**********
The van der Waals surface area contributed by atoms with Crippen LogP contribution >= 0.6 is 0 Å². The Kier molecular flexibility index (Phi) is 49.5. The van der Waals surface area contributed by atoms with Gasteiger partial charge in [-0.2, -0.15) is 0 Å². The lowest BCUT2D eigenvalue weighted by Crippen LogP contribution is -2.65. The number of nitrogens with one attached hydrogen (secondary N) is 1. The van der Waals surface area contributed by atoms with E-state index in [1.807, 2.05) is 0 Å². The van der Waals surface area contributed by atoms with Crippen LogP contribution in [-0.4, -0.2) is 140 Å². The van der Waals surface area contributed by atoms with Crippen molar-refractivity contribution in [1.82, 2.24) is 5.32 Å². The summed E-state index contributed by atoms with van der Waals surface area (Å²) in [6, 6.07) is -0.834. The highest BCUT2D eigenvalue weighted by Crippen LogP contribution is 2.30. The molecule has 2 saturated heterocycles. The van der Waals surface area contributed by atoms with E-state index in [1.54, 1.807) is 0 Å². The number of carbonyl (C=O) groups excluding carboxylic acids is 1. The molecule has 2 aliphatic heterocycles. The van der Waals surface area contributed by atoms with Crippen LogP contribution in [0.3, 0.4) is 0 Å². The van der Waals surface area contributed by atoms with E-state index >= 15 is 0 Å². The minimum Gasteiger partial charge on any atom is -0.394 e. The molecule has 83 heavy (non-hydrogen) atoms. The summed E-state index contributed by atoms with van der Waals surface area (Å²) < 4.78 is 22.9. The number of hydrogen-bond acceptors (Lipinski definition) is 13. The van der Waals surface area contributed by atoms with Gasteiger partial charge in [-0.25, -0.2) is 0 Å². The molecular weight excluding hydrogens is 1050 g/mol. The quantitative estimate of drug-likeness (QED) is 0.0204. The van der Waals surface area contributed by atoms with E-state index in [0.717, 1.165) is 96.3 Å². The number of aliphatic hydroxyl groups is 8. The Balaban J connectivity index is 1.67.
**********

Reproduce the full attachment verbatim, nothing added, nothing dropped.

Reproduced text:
The van der Waals surface area contributed by atoms with Crippen LogP contribution >= 0.6 is 0 Å². The Kier molecular flexibility index (Phi) is 49.5. The van der Waals surface area contributed by atoms with Gasteiger partial charge in [-0.2, -0.15) is 0 Å². The lowest BCUT2D eigenvalue weighted by Crippen LogP contribution is -2.65. The number of nitrogens with one attached hydrogen (secondary N) is 1. The van der Waals surface area contributed by atoms with E-state index in [1.807, 2.05) is 0 Å². The van der Waals surface area contributed by atoms with Crippen LogP contribution in [-0.4, -0.2) is 140 Å². The van der Waals surface area contributed by atoms with Crippen molar-refractivity contribution in [1.82, 2.24) is 5.32 Å². The summed E-state index contributed by atoms with van der Waals surface area (Å²) in [6, 6.07) is -0.834. The highest BCUT2D eigenvalue weighted by Crippen LogP contribution is 2.30. The molecule has 2 saturated heterocycles. The van der Waals surface area contributed by atoms with E-state index in [1.54, 1.807) is 0 Å². The number of carbonyl (C=O) groups excluding carboxylic acids is 1. The molecule has 2 aliphatic heterocycles. The van der Waals surface area contributed by atoms with Crippen LogP contribution in [0.3, 0.4) is 0 Å². The van der Waals surface area contributed by atoms with E-state index >= 15 is 0 Å². The minimum Gasteiger partial charge on any atom is -0.394 e. The molecule has 83 heavy (non-hydrogen) atoms. The summed E-state index contributed by atoms with van der Waals surface area (Å²) < 4.78 is 22.9. The number of hydrogen-bond acceptors (Lipinski definition) is 13. The van der Waals surface area contributed by atoms with Gasteiger partial charge in [-0.25, -0.2) is 0 Å². The molecular weight excluding hydrogens is 1050 g/mol. The quantitative estimate of drug-likeness (QED) is 0.0204. The van der Waals surface area contributed by atoms with E-state index in [0.717, 1.165) is 96.3 Å². The number of aliphatic hydroxyl groups is 8. The Balaban J connectivity index is 1.67.